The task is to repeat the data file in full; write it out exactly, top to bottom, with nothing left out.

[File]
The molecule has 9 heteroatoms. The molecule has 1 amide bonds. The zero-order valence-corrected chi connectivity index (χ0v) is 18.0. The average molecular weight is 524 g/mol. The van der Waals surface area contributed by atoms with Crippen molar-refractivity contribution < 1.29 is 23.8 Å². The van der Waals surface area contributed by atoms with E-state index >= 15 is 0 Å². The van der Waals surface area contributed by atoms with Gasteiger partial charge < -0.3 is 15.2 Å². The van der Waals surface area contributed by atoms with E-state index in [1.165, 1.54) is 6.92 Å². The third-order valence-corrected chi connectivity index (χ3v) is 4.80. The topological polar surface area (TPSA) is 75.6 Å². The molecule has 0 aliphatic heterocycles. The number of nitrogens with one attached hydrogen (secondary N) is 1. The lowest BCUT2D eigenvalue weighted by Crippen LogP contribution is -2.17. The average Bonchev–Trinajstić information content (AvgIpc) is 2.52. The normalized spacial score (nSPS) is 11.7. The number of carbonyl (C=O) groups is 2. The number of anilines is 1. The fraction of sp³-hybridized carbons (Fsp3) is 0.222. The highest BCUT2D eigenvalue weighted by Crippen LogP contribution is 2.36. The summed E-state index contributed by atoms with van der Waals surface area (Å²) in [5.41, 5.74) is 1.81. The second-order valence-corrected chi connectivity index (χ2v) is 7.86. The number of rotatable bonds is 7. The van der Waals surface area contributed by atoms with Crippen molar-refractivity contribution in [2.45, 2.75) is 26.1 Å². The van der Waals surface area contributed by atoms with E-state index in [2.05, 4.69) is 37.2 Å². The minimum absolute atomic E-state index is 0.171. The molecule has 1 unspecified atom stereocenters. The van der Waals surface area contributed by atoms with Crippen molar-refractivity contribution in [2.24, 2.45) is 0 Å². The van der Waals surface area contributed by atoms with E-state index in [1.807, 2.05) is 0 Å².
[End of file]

The molecule has 9 heteroatoms. The molecule has 1 amide bonds. The zero-order valence-corrected chi connectivity index (χ0v) is 18.0. The average molecular weight is 524 g/mol. The van der Waals surface area contributed by atoms with Crippen molar-refractivity contribution < 1.29 is 23.8 Å². The van der Waals surface area contributed by atoms with E-state index >= 15 is 0 Å². The van der Waals surface area contributed by atoms with Gasteiger partial charge < -0.3 is 15.2 Å². The van der Waals surface area contributed by atoms with E-state index in [1.165, 1.54) is 6.92 Å². The third-order valence-corrected chi connectivity index (χ3v) is 4.80. The topological polar surface area (TPSA) is 75.6 Å². The molecule has 0 aliphatic heterocycles. The number of nitrogens with one attached hydrogen (secondary N) is 1. The lowest BCUT2D eigenvalue weighted by Crippen LogP contribution is -2.17. The average Bonchev–Trinajstić information content (AvgIpc) is 2.52. The normalized spacial score (nSPS) is 11.7. The number of carbonyl (C=O) groups is 2. The number of anilines is 1. The fraction of sp³-hybridized carbons (Fsp3) is 0.222. The highest BCUT2D eigenvalue weighted by Crippen LogP contribution is 2.36. The summed E-state index contributed by atoms with van der Waals surface area (Å²) in [5.41, 5.74) is 1.81. The second-order valence-corrected chi connectivity index (χ2v) is 7.86. The number of rotatable bonds is 7. The van der Waals surface area contributed by atoms with Crippen molar-refractivity contribution in [2.45, 2.75) is 26.1 Å². The van der Waals surface area contributed by atoms with E-state index in [2.05, 4.69) is 37.2 Å². The minimum absolute atomic E-state index is 0.171. The molecule has 1 unspecified atom stereocenters. The van der Waals surface area contributed by atoms with Crippen molar-refractivity contribution in [2.24, 2.45) is 0 Å². The van der Waals surface area contributed by atoms with E-state index in [1.807, 2.05) is 0 Å².